Navigate to Arts & Letters section

Mixed Metaphors

Transamerica’s heroine finds herself negotiating a number of identities

Stephen Vider
March 02, 2006

Of all the journeys taken in Transamerica, a cross-country road movie about a pre-op transsexual and the trick-turning, coke-snorting teenage son she never knew he had, the one that surprised me most was the turn from earnest indie flick to overcooked melodrama. It comes during an unexpected pitstop in Phoenix at the childhood home of the main character, played by Oscar nominee Felicity Huffman. Seeing her son Stanley as Bree for the first time, her mother says, “This would never have happened if you had only come to church when you were little instead of going off to that synagogue of your father’s.”

This breezy etiology comes after more than an hour of watching Bree pretend that her parents are dead and that she’s a Church Lady of the sort Dana Carvey once parodied. So why, in a film already overloaded with secrets, make Bree half-Jewish? Well, there are opportunities for cheap jokes—”Shalom Yisrael,” says Bree’s wise-cracking sister after her son Toby makes grace at the dinner table—as well as quick characterizations. Dad—dotty, shlumpy, cowed by his wife—may as well have been shipped in from Portnoy’s Complaint and sprinkled with toilet humor.

We’re not meant to take Mom’s verdict at face value, but these mixed roots read as a schematic choice, an obvious metaphor for the in-betweenness that has plagued Stanley/Bree’s life. Mom, volume set somewhere between Everybody Loves Raymond and “No More Wire Hangers!,” follows up her diagnosis by berating her child for never making a commitment—after ten years of college without a degree, why should a sex change be any different? Or for that matter, a religion? It’s a weirdly retrograde moment for a movie that claims to be progressive, as though gender identification and religious orientation were comparable, and as though both were conscious choices rather than psychological imperatives or matters of faith.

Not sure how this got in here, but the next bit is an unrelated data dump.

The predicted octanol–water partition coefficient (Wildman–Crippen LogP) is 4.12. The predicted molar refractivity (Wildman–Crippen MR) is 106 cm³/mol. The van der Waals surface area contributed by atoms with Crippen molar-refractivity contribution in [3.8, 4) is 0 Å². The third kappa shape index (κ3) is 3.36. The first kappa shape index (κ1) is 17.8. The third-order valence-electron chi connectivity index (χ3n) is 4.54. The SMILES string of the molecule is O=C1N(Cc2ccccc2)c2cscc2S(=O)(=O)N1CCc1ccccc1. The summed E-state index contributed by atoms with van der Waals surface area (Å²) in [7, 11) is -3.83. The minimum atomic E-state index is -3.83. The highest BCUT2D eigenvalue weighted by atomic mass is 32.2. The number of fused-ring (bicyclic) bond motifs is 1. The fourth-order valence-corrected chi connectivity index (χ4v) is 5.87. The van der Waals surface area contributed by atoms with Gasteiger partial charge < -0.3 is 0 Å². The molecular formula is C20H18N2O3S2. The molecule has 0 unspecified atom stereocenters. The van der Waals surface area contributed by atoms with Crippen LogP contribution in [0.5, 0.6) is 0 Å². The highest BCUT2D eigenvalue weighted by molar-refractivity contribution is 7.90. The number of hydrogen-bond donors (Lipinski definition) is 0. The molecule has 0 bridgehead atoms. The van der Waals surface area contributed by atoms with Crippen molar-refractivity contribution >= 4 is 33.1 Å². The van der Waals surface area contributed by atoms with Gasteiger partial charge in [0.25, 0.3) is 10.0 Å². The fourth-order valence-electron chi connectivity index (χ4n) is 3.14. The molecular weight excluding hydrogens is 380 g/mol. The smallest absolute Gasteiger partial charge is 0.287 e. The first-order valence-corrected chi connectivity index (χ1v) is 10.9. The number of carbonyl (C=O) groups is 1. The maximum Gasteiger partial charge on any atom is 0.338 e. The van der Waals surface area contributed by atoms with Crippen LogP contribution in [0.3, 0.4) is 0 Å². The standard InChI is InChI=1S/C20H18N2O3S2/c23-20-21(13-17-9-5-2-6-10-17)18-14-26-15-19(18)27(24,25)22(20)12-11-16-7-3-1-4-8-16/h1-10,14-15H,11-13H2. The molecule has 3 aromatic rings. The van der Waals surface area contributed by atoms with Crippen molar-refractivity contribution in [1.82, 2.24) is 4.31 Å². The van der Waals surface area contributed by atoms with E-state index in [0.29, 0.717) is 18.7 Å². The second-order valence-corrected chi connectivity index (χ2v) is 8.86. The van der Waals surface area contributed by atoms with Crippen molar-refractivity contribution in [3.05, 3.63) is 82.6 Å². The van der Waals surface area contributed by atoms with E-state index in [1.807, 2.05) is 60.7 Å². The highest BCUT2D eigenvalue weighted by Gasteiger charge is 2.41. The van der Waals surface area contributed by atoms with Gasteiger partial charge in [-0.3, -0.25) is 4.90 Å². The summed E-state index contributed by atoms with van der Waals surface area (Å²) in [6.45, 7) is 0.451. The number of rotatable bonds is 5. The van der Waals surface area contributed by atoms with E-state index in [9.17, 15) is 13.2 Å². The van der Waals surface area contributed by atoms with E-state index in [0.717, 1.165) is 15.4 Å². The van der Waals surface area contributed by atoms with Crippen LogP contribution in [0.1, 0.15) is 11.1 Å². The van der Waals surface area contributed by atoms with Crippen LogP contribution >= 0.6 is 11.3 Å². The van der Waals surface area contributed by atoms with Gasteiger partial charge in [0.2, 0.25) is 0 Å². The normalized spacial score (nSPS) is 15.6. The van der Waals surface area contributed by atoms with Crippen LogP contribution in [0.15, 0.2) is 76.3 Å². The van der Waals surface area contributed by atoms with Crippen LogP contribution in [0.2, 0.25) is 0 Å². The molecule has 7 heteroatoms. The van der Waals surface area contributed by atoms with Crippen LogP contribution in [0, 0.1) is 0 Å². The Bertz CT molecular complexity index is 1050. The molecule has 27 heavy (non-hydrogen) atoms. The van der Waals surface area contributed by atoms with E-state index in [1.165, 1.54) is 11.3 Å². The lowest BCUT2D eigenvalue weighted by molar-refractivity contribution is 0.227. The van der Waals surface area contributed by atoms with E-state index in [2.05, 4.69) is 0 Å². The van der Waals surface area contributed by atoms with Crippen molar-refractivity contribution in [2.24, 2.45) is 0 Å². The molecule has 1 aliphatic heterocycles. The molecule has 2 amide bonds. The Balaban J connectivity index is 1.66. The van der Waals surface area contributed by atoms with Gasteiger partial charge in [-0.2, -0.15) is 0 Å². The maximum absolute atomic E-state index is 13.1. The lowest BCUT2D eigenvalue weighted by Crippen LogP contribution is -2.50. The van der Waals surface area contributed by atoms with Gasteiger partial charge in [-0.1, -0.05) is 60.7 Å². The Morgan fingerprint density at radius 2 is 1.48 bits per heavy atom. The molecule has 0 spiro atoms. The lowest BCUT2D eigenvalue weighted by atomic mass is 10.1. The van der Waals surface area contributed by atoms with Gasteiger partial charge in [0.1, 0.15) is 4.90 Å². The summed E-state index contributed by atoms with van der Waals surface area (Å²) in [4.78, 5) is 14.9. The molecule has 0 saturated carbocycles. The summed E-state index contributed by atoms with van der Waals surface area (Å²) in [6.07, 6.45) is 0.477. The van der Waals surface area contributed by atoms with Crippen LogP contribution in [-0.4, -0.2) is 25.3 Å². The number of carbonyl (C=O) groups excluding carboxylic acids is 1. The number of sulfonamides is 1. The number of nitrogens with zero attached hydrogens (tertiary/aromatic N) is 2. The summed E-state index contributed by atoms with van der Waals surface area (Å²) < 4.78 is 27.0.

Somewhere between New York to Los Angeles, 17-year-old Toby half-mockingly buys Bree a baseball cap that says I’M PROUD TO BE A CHRISTIAN. Bree, when we first meet her, doesn’t sound proud to be anything—when asked if she’s happy, Bree tells a shrink, “Yes… I mean, no… I mean, I will be.” By the time Bree leaves the Bible Belt, however, she sounds almost evangelical. “My body may be a work in progress, but there is nothing wrong with my soul,” Bree tells Toby in one of the film’s few moments of moralizing. “Jesus made me this way for a reason, so I could suffer and be reborn as he was.” Sure enough, by the movie’s end, Bree, having had the surgery, has placed a small Christmas tree in her apartment, and it seems her covenant with her father’s faith has gone the way of its mark. Has Bree been born again in more ways than one? That’s one transformation writer-director Duncan Tucker hasn’t thought through.

In Tucker’s defense, Bree’s true background does magnify the gaping hole where Toby’s identity should be. In the car, he tells Bree he’s descended from Native Americans. How disappointing to discover that he’s actually one-quarter Jewish.

Join Us!

All of Tablet’s latest stories—in your inbox, daily. Subscribe to our newsletter.

Please enter a valid email
Check iconSuccess! You have subscribed to the Tablet newsletter.